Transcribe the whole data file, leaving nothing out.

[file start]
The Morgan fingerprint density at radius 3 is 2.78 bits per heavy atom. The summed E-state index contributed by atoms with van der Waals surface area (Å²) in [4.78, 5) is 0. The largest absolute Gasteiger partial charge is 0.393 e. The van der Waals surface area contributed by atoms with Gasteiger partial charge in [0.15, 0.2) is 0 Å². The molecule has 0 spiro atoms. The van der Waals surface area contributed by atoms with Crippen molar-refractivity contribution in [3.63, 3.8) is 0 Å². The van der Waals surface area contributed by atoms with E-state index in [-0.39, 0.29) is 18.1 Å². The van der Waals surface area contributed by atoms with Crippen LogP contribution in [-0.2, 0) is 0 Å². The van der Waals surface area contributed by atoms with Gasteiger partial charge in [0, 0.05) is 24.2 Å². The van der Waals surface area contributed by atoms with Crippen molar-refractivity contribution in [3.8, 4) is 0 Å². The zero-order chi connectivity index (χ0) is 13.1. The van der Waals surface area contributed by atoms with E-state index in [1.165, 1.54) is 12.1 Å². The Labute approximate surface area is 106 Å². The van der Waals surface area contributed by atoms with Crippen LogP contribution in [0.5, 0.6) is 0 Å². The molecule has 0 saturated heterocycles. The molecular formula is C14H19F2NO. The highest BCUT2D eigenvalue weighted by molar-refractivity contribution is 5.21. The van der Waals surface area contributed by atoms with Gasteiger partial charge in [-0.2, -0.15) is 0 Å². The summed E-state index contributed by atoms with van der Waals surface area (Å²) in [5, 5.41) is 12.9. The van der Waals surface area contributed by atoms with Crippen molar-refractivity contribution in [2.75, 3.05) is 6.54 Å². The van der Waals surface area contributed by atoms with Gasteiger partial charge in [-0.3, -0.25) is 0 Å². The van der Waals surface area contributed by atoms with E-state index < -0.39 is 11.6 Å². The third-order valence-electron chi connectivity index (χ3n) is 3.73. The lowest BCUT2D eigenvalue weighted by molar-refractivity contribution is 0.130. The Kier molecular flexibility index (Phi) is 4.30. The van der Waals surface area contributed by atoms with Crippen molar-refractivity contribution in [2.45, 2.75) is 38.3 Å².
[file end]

The Morgan fingerprint density at radius 3 is 2.78 bits per heavy atom. The summed E-state index contributed by atoms with van der Waals surface area (Å²) in [4.78, 5) is 0. The largest absolute Gasteiger partial charge is 0.393 e. The van der Waals surface area contributed by atoms with Gasteiger partial charge in [0.15, 0.2) is 0 Å². The molecule has 0 spiro atoms. The van der Waals surface area contributed by atoms with Crippen molar-refractivity contribution in [3.63, 3.8) is 0 Å². The van der Waals surface area contributed by atoms with E-state index in [-0.39, 0.29) is 18.1 Å². The van der Waals surface area contributed by atoms with Crippen LogP contribution in [-0.2, 0) is 0 Å². The van der Waals surface area contributed by atoms with Gasteiger partial charge in [0, 0.05) is 24.2 Å². The van der Waals surface area contributed by atoms with Crippen molar-refractivity contribution in [3.8, 4) is 0 Å². The zero-order chi connectivity index (χ0) is 13.1. The van der Waals surface area contributed by atoms with E-state index in [1.165, 1.54) is 12.1 Å². The Labute approximate surface area is 106 Å². The van der Waals surface area contributed by atoms with Crippen LogP contribution in [0.5, 0.6) is 0 Å². The molecule has 0 saturated heterocycles. The molecular formula is C14H19F2NO. The highest BCUT2D eigenvalue weighted by molar-refractivity contribution is 5.21. The van der Waals surface area contributed by atoms with Gasteiger partial charge in [-0.2, -0.15) is 0 Å². The summed E-state index contributed by atoms with van der Waals surface area (Å²) in [5, 5.41) is 12.9. The van der Waals surface area contributed by atoms with Crippen molar-refractivity contribution in [2.75, 3.05) is 6.54 Å². The van der Waals surface area contributed by atoms with Gasteiger partial charge in [-0.3, -0.25) is 0 Å². The van der Waals surface area contributed by atoms with E-state index < -0.39 is 11.6 Å². The third-order valence-electron chi connectivity index (χ3n) is 3.73. The lowest BCUT2D eigenvalue weighted by molar-refractivity contribution is 0.130. The Kier molecular flexibility index (Phi) is 4.30. The van der Waals surface area contributed by atoms with Crippen molar-refractivity contribution in [2.45, 2.75) is 38.3 Å².